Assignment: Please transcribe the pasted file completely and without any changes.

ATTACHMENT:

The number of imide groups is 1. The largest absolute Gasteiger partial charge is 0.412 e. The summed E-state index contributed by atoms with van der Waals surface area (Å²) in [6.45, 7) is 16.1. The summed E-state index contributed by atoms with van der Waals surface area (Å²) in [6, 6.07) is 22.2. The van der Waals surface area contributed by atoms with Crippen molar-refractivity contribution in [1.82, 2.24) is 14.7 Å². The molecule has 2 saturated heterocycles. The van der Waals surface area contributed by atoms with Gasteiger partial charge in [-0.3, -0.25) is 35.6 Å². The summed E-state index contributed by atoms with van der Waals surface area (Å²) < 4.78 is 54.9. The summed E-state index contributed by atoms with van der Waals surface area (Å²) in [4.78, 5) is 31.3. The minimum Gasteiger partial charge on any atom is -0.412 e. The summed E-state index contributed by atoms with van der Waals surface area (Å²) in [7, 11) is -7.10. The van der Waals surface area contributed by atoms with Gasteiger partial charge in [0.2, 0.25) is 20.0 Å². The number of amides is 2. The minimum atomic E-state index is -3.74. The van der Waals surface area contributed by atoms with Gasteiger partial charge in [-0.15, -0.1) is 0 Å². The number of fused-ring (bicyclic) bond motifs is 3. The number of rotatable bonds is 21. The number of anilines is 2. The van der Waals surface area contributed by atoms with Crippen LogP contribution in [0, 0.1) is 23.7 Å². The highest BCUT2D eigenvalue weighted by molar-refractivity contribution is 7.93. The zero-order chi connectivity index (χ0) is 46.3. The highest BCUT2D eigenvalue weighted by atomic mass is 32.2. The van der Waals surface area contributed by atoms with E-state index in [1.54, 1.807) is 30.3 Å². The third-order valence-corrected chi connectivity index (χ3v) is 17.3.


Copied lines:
The number of imide groups is 1. The largest absolute Gasteiger partial charge is 0.412 e. The summed E-state index contributed by atoms with van der Waals surface area (Å²) in [6.45, 7) is 16.1. The summed E-state index contributed by atoms with van der Waals surface area (Å²) in [6, 6.07) is 22.2. The van der Waals surface area contributed by atoms with Crippen molar-refractivity contribution in [1.82, 2.24) is 14.7 Å². The molecule has 2 saturated heterocycles. The van der Waals surface area contributed by atoms with Gasteiger partial charge in [-0.3, -0.25) is 35.6 Å². The summed E-state index contributed by atoms with van der Waals surface area (Å²) < 4.78 is 54.9. The summed E-state index contributed by atoms with van der Waals surface area (Å²) in [4.78, 5) is 31.3. The minimum Gasteiger partial charge on any atom is -0.412 e. The summed E-state index contributed by atoms with van der Waals surface area (Å²) in [7, 11) is -7.10. The van der Waals surface area contributed by atoms with Gasteiger partial charge in [0.2, 0.25) is 20.0 Å². The number of amides is 2. The minimum atomic E-state index is -3.74. The van der Waals surface area contributed by atoms with Gasteiger partial charge in [-0.15, -0.1) is 0 Å². The number of fused-ring (bicyclic) bond motifs is 3. The number of rotatable bonds is 21. The number of anilines is 2. The van der Waals surface area contributed by atoms with Crippen LogP contribution in [0, 0.1) is 23.7 Å². The highest BCUT2D eigenvalue weighted by molar-refractivity contribution is 7.93. The zero-order chi connectivity index (χ0) is 46.3. The highest BCUT2D eigenvalue weighted by atomic mass is 32.2. The van der Waals surface area contributed by atoms with E-state index in [1.54, 1.807) is 30.3 Å². The third-order valence-corrected chi connectivity index (χ3v) is 17.3.